April 07, 2020
As some residents across New Jersey continue to violate the state’s social distancing guidelines to mitigate the spread of coronavirus, Gov. Phil Murphy has been getting more blunt with his feelings over those who have chosen not to abide by his executive order to stay at home.
Following remarks on Monday by Colonel Pat Callahan, who serves as Superintendent of the State Police, Murphy shared a photo during his daily briefing of a soldier carrying a donkey across a field. He explained that the soldier was carrying the donkey because the field was covered in landmines, and if a donkey were to wander off on their own, they were likely to set a landmine off.
Murphy used the anecdote to illustrate how violators of the state’s ban on all private and public gatherings are endangering the public health and safety of the state. Like the soldiers, Murphy said that New Jersey is “at war” and cannot avoid any missteps.
“To all the jackasses out there, who we now have to carry to make sure they don’t make life worse for the rest of us, we know who you are and we will not relent,” Murphy said on Monday. “There’s a vast minority who are ruining it for the rest of us. So to all the jackasses and to all the knuckleheads out there, get with the program. We will not relent until we have 100% compliance.”
To all the jackasses out there who we now have to carry – get with the program. We know who you are and we will not relent until we have 100% compliance. pic.twitter.com/b0ic1maDgT— Governor Phil Murphy (@GovMurphy) April 6, 2020
Murphy’s latest rebuke of violators of the state’s social distancing guidelines comes after law enforcement officials reported a number of incidents across the state over the weekend. While the majority of violations took place in North and Central Jersey, law enforcement officials said that one of the incidents occurred in the town of Woolwich in Gloucester County.
A 32-year-old man named Derrick E. Hughes II was arrested by Woolwich police for violating a temporary restraining order and allegedly spat at police officers while he was being fingerprinted, law enforcement officials said. Then, while being handcuffed, Hughes breathed heavily on the officers, claimed that he had coronavirus, and hoped that the officers would catch the virus too.
Hughes was then charged on Sunday with making terroristic threats during an emergency, endangering a police officer, throwing bodily fluid at an officer, violation of a temporary restraining order, and violating the state’s emergency orders.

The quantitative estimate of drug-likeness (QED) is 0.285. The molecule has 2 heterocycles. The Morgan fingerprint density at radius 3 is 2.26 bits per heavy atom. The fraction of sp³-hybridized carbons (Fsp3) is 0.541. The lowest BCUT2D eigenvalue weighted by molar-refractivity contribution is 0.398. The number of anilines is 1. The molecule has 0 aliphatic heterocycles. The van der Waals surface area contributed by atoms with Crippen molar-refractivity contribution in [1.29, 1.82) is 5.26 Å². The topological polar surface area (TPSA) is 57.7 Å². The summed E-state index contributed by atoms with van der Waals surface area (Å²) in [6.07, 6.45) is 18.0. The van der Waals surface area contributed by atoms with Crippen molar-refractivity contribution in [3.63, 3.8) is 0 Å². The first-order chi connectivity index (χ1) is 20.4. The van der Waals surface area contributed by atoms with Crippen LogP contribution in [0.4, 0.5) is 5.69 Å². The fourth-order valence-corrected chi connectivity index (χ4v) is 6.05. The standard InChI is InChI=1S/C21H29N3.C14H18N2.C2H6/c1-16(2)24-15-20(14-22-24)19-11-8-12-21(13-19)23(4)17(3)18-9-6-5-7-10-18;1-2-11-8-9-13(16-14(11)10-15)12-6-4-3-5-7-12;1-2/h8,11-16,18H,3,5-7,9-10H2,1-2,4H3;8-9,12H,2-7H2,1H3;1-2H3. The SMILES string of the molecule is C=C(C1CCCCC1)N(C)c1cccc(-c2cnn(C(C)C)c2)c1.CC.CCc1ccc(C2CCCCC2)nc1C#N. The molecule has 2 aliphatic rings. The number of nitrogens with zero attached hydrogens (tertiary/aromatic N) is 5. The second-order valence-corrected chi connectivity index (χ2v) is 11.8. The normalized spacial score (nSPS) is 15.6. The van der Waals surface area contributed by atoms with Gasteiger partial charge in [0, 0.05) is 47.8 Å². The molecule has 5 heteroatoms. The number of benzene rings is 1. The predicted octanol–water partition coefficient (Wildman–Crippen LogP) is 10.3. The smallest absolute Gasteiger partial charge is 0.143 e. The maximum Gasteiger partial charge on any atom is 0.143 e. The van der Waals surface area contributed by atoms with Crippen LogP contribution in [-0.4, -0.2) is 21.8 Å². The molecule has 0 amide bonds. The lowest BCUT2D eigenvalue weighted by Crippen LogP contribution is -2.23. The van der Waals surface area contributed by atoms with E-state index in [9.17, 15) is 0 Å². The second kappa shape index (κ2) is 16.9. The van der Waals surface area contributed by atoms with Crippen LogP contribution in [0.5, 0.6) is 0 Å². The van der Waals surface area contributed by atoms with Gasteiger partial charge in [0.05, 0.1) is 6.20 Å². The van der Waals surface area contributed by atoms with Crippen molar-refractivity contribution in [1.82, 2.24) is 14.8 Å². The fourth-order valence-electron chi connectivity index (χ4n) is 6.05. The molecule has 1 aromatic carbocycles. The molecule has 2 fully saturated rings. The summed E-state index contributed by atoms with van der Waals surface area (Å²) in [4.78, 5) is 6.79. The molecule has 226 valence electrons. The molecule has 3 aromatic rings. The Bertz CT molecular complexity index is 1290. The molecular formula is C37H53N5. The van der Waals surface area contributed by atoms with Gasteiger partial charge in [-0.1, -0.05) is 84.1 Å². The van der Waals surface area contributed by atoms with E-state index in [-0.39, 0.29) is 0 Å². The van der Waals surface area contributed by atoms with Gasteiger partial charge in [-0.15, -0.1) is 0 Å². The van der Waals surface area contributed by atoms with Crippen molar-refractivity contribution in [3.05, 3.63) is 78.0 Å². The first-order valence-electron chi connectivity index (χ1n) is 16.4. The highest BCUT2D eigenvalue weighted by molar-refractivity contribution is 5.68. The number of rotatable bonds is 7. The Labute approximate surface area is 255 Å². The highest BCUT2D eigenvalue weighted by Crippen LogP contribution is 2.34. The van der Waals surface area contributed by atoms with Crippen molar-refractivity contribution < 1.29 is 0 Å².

"Our police officers are working bravely and tirelessly every day to protect us during this health crisis,” New Jersey Attorney General Gurbir Grewal said. “Regrettably, they are being called upon far too often to deal with people violating the emergency orders— or what is more egregious, people using the virus to spread fear or impede officers in their vital work. Staying home and maintaining social distance isn’t just the best advice to stay healthy, it’s the law. Make no mistake, we will do everything in our power to keep our residents and officers safe, and that means we won’t hesitate to file charges against violators.”
This past Thursday, the state unveiled increased penalties for violators of the stay-at-home order who assault police officers. Anyone who assaults a police officer during the state-of-emergency will face a maximum penalty of a $10,000 fine and 18 months in prison. Those who make terroristic threats toward an officer will face even harsher penalties.
"Law enforcement and medical professionals are on the frontlines of this battle to protect the citizens of New Jersey from the COVID-19 virus, and we cannot stress enough how important it is that each person follow the guidelines set forth in the Executive Order,” Callahan said. “Because lives are at stake, enforcement action will be taken without hesitation against those who are blatantly placing the lives of others at risk.”
Earlier last week, Murphy indicated harsher penalties could be coming for people who ignore the state's social distancing restrictions. Grewal had already threatened legal consequences for violators, saying they possibly could be indicted.
New Jersey has 41,090 confirmed coronavirus cases, the second-most of any state across the country, and 1,003 deaths due to COVID-19 as of Monday afternoon. While the vast majority of positive cases and deaths have appeared in North Jersey, there have been 1,880 cases and 30 deaths in South Jersey.